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The Sound

Breaking down the wall


Chris Jericho made his name in the squared circle of World Wrestling Entertainment (WWE). But from an early age, growing up in Winnipeg, Canada, Jericho wanted to be two things: a professional wrestler and a rock star.

Fozzy plays the Val Air Ballroom on Thursday, June 25, at 8 p.m. Tickets are $15.

Fozzy plays the Val Air Ballroom on
Thursday, June 25, at 8 p.m. Tickets are $15.

Fast-forward three decades, and the 44-year-old stands as a six-time WWE World Champion. (Calm the “it’s fake!” vitriol. You don’t become any business’ most visible asset without talent and charisma.) and has three best-selling books under his belt to boot. And the rock star thing? That is working out pretty well, too.

Jericho founded his band, Fozzy, in 1999 with Stuck Mojo guitarist Rich Ward. Originally little more than a hobby project when he was off the road from WWE, Fozzy started life as a cover band with a fictitious back story.

“When we first started, it was just a fun thing,” Jericho concurred during a phone interview. “We had kind of a Blues Brothers back story going on. When we (Ward, drummer Frank Fontsere, guitarist Ryan Mallam and bassist Dan Dryden) first got together, we didn’t know what to expect. But we wound up having a great camaraderie, so we started talking about dropping the story and just being ourselves.


“What pushed that forward was when we did the Howard Stern Show (in 2003),” he continued. “(Howard) was doing this bit where he was having his band, The Losers, battle against all these “celebrity bands.” So Corey Feldman would come in, or whoever it was each week. So we figured that if we were going to do that, we wanted to drop the gimmick and just let people hear us as a real band. We went on and were the first band to beat The Losers.”

Fozzy had released two albums by then, with 80 percent of its output consisting of cover songs. But that would change in 2005, with the release of the entirely original “All That Remains,” an album that was received favorably by critics, with comparing the act to Black Label Society.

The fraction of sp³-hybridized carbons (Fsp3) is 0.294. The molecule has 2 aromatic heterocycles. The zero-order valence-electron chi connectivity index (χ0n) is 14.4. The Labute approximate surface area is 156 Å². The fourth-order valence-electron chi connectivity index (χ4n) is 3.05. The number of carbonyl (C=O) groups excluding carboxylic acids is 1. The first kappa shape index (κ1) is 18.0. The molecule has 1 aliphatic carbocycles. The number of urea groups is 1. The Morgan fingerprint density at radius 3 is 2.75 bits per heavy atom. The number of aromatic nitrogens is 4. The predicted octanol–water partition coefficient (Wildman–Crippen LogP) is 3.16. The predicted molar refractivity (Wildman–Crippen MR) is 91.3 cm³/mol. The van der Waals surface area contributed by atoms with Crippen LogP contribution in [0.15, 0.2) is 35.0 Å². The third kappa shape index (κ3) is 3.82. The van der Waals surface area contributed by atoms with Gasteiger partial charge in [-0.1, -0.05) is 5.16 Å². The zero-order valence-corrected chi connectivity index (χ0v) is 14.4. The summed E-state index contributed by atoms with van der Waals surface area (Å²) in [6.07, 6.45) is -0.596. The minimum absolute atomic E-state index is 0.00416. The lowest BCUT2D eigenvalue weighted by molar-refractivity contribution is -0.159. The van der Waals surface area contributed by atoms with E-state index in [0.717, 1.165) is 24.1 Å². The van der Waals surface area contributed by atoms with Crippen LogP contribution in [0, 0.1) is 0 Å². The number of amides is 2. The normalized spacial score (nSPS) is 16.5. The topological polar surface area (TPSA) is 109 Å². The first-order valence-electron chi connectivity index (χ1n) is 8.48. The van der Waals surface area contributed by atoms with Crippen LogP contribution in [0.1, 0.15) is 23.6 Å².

“We always wanted to do original material,” Jericho said. “We got signed as a cover band, but it was never our goal to stay a cover band. So that lasted for basically an album and a half, and then we realized that this was only going to go so far. And if we wanted to continue as a band — just like any other band — we needed to write our own stuff.

“Our progression isn’t really different from any other band,” he continued. “When a band starts, most of the time they begin by playing covers, until they write enough original stuff. The only difference is that while most bands do that in bars and garages, our covers were recorded.”

It is that extra level of promotion — brought about largely by Jericho’s wildly popular and successful other job — that has made some people view Fozzy suspiciously. A healthy number of cynics will always approach a celebrity-fronted band with a “don’t quit your day job” mentality.

“I’m sure you can ask Taylor Momson or Jered Leto about the same things,” Jericho said. “And ultimately, I don’t give a shit. If people are still like, ‘That’s the wrestler’s band?’ — get over it. We’ve toured with Metallica. There’s only so much we can do. If you don’t like our band and you haven’t heard us? That’s the stupidest thing I’ve ever heard. If you don’t like our band and you have heard us? That’s fine. Thanks for checking us out. Now make room so our fans can have better seats.” CV

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